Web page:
From the Porn Piracy Files: SF Weekly Takes a Shot at Marc Randazza Saying He’s No Better Than Any Other Copyright Troll

Check out our new advertisers www.cammansion.com and www.eruptionxl.com Follow AdultFYI at twitter@adultfyi1; Follow Gene Ross at twitter@GeneRoss3

from www.sfweekly.com – When you read a description like “Las Vegas attorney … who represents a major adult film company,” it’s a safe bet that the fellow being described probably isn’t fighting poverty or working on a human-rights campaign.

And in this case, that bet would be the right one. Marc Randazza has been busily filing lawsuits against people he accuses of downloading unauthorized copies of porn videos. Some of the people being accused — by Randazza and others — are innocent. And even the guilty ones probably don’t deserve to be threatened with possible financial ruination.

NBC Bay Area News reporter Vicky Nguyen’s story about “Porn Copyright Trolls” says that according to Randazza, of the 30,000 cases he’s pursued, “only 4 of the accused were innocent.”

“I think that happens as often as you see a unicorn,” he told Nguyen. Got that? Four of every 30,000 unicorn sitings are legit. Readers who spot a unicorn (with those odds, there must be a few of you) are encouraged to bring their stories to me — photographs or video would be a real plus.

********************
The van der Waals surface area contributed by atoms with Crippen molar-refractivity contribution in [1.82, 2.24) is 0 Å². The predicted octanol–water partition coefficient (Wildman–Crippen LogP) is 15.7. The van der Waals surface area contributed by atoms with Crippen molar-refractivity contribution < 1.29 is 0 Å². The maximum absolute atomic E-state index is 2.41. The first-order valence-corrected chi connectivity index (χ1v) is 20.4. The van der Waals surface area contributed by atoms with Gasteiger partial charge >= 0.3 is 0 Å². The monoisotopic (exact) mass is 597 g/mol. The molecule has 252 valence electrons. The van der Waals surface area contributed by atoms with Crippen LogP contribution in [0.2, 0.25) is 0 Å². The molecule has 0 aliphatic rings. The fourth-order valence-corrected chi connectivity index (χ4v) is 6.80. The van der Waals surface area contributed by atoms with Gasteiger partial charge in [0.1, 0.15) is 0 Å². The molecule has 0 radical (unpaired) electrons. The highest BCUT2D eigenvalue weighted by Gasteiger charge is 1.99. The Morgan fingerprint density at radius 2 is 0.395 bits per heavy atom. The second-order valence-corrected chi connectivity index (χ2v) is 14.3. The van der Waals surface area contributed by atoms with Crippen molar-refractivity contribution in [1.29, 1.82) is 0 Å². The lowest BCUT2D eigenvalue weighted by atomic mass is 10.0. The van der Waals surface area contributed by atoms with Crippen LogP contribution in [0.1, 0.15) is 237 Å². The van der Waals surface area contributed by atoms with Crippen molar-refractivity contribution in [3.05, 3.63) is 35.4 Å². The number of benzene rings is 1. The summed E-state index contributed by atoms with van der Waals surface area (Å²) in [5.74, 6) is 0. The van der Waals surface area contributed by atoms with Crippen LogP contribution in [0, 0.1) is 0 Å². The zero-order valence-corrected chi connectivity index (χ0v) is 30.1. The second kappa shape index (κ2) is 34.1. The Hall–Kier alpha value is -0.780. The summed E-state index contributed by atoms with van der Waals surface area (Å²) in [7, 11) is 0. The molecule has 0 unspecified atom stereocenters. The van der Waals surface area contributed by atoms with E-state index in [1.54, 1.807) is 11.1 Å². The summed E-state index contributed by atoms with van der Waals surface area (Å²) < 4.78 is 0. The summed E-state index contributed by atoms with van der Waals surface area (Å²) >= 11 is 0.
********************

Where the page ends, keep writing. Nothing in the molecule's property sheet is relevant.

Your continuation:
Meanwhile, there are the stories of people like Bobbie Jean Thomas, a 78-year-old Richmond woman who received a threatening letter from a Los Angeles attorney accusing her of illicit pornmongering. It took a year, but eventually the case against her was dismissed.

Interestingly, Randazza was instrumental in the successful legal fight against Righthaven, a company that existed just to sue people for republishing newspaper stories. It was the ultimate copyright troll.

The porn business is probably more hurt by piracy than is just about any other kind of media industry. The Internet is positively festooned with free porn, much of it pirated. But even when it’s not pirated, the Internet has a way of absolutely destroying its value. Unlike with scripted movies and television shows, one porn video is pretty much like any other (at least, within each, uh, sub-genre). There is no longer any reason that anyone should pay for porn when whatever they might be looking for is just a click away, either legitimately or not.

Hence the industry’s desperate, panicky tactics. “Attorneys for the adult film industry are taking a page from the music industry and filing mass lawsuits to stop porn piracy,” Nguyen writes.

When “taking a page from the music industry” is being used to describe you, it’s probably a sign that you need a shift in strategy. But don’t look for that to happen anytime soon now that the lawyers are involved. The tactic is to threaten and settle, often for a few thousand dollars. “People don’t pay because they didn’t do it, Randazza told Nguyen, sounding a lot like the copyright trolls of yore. “People pay because they did it or it wasn’t them and it was somebody in their household.”

Mitch Stoltz, a staff attorney for San Francisco-based Electronic Frontier Foundation, retorted that lawyers like Randazza “don’t really care whether people have actually infringed their clients’ copyrights or not.”

Taking a page from the music industry, indeed. On the next page are the words “The End.”
Dan Mitchell has written for Fortune, the New York Times, Slate, Wired, National Public Radio, the Chicago Tribune, and many others.

Be the first to comment

Leave a Reply

Your email address will not be published.


*